### The Blue Islanders Puzzle - Real answer?

So I recently read about the Blue Islanders Puzzle:

There is an island upon which a tribe resides. The tribe consists of 1000 people, with various eye colours. Yet, their religion forbids them to know their own eye color, or even to discuss the topic; thus, each resident can (and does) see the eye colors of all other residents, but has no way of discovering his or her own (there are no reflective surfaces). If a tribesperson does discover his or her own eye color, then their religion compels them to commit ritual suicide at noon the following day in the village square for all to witness. All the tribespeople are highly logical and devout, and they all know that each other is also highly logical and devout (and they all know that they all know that each other is highly logical and devout, and so forth).Of the 1000 islanders, it turns out that 100 of them have blue eyes and 900 of them have brown eyes, although the islanders are not initially aware of these statistics (each of them can of course only see 999 of the 1000 tribespeople).

One day, a blue-eyed foreigner visits to the island and wins the complete trust of the tribe.

One evening, he addresses the entire tribe to thank them for their hospitality.

However, not knowing the customs, the foreigner makes the mistake of mentioning eye color in his address, remarking “how unusual it is to see another blue-eyed person like myself in this region of the world”.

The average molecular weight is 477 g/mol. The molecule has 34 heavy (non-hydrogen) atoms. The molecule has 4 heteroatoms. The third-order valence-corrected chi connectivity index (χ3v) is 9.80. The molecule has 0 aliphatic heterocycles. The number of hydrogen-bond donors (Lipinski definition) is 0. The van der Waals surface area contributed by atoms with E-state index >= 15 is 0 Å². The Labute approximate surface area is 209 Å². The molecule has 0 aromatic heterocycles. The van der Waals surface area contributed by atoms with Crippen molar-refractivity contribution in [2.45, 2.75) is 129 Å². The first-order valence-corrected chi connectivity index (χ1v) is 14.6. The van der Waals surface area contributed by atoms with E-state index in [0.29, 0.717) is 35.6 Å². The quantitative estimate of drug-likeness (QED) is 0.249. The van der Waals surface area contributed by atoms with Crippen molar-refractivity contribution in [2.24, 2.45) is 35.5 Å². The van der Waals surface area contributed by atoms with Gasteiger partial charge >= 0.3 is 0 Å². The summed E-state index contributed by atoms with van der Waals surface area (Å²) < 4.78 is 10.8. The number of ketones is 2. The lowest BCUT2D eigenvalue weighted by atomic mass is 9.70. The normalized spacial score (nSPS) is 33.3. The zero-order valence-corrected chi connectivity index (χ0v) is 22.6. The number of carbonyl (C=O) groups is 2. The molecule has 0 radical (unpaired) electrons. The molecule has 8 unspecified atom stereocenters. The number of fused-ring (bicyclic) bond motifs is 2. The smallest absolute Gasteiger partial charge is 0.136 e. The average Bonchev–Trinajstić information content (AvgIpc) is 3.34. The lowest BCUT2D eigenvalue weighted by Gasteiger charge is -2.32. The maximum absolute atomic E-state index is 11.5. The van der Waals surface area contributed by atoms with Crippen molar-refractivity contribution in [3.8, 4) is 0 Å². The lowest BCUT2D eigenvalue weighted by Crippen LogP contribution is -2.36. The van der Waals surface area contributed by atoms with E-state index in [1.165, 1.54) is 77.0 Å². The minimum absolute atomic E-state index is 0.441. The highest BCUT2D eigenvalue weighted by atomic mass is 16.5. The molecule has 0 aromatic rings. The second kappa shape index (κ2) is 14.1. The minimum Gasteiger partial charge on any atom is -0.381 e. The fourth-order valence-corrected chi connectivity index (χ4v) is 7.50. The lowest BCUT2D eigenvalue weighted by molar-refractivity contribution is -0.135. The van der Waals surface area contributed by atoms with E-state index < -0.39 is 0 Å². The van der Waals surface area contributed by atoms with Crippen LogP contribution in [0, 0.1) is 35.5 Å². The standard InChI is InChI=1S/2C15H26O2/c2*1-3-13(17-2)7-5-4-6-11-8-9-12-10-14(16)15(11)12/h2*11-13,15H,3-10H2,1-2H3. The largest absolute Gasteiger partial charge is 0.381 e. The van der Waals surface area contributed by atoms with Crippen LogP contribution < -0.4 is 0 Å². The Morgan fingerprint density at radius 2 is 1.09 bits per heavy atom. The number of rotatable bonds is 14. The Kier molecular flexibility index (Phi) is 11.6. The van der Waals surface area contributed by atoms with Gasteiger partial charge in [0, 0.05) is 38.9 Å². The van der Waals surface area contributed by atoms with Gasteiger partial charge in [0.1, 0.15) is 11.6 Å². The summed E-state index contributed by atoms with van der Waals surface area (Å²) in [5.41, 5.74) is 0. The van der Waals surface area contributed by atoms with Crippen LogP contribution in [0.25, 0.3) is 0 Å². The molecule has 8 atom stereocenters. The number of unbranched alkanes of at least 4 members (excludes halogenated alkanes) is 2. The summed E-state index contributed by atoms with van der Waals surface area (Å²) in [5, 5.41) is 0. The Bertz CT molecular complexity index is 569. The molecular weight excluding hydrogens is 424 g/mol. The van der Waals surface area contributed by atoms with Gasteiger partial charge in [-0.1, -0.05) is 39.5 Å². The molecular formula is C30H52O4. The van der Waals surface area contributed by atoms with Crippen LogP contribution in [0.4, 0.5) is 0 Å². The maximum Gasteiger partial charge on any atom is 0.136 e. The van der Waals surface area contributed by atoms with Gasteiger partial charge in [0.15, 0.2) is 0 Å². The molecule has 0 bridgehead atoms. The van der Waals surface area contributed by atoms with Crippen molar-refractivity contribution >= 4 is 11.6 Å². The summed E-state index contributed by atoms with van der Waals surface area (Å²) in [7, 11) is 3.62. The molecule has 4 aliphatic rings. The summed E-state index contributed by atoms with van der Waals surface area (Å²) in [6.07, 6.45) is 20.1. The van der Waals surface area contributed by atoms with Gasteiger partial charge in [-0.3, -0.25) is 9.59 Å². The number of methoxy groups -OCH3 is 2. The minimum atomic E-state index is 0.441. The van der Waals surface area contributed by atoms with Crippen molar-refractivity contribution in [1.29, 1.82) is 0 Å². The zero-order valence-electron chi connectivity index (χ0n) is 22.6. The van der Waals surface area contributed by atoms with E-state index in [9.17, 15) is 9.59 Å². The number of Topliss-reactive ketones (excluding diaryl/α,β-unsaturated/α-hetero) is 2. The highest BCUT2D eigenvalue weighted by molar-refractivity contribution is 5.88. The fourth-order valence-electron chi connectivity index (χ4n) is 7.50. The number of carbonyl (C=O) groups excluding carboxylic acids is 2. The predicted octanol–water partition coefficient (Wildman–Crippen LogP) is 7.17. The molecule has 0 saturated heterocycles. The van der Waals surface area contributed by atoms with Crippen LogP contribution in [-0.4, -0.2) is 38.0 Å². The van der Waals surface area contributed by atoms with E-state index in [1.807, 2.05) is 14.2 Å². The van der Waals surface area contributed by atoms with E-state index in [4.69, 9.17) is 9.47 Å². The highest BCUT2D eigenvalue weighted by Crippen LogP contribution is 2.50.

What effect, if anything, does this faux pas have on the tribe?

This is a very interesting puzzle, and if you read the comments on the linked page, you'll see all sorts of fascinating arguments about what will happen. I pondered this puzzle on and off for a few days, it's a real noodle scratcher. I like how you must reason about people, who will also reason about other people. I see clear relationships to distributed computing and emergent behaviors, things I find really interesting.

But after a while something about this question really bugged me, and I think I finally figured out why. It's an flawed question.

The problem is it assumes the existence of someone or something that exhibits perfect logic. Though in this question, it phrases it as "highly logical", while different from "perfectly logical" the implication, I believe, is the same.

However, if the implication is not the same as perfectly logical, the question is meaningless until we quantifiably define what "highly" means in the phrase "highly logical". So as stated, the question is incomplete, we can't apply logic to how the islanders would act if all we know is they will be applying an indeterminate amount of logic to decide how to act.

But if the implication is that "highly logical" means "perfectly logical", then that too is nonsensical. Why? Because there is no such thing as perfect system of logic. Then we try to apply our various systems of logic and methods of proof to reason about something that is proved to not be possible, of course we come up with all sorts of conflicting answers.

I take the position the question has no correct answer, it's a flawed question.

Posted February 12, 2008 11:24 AM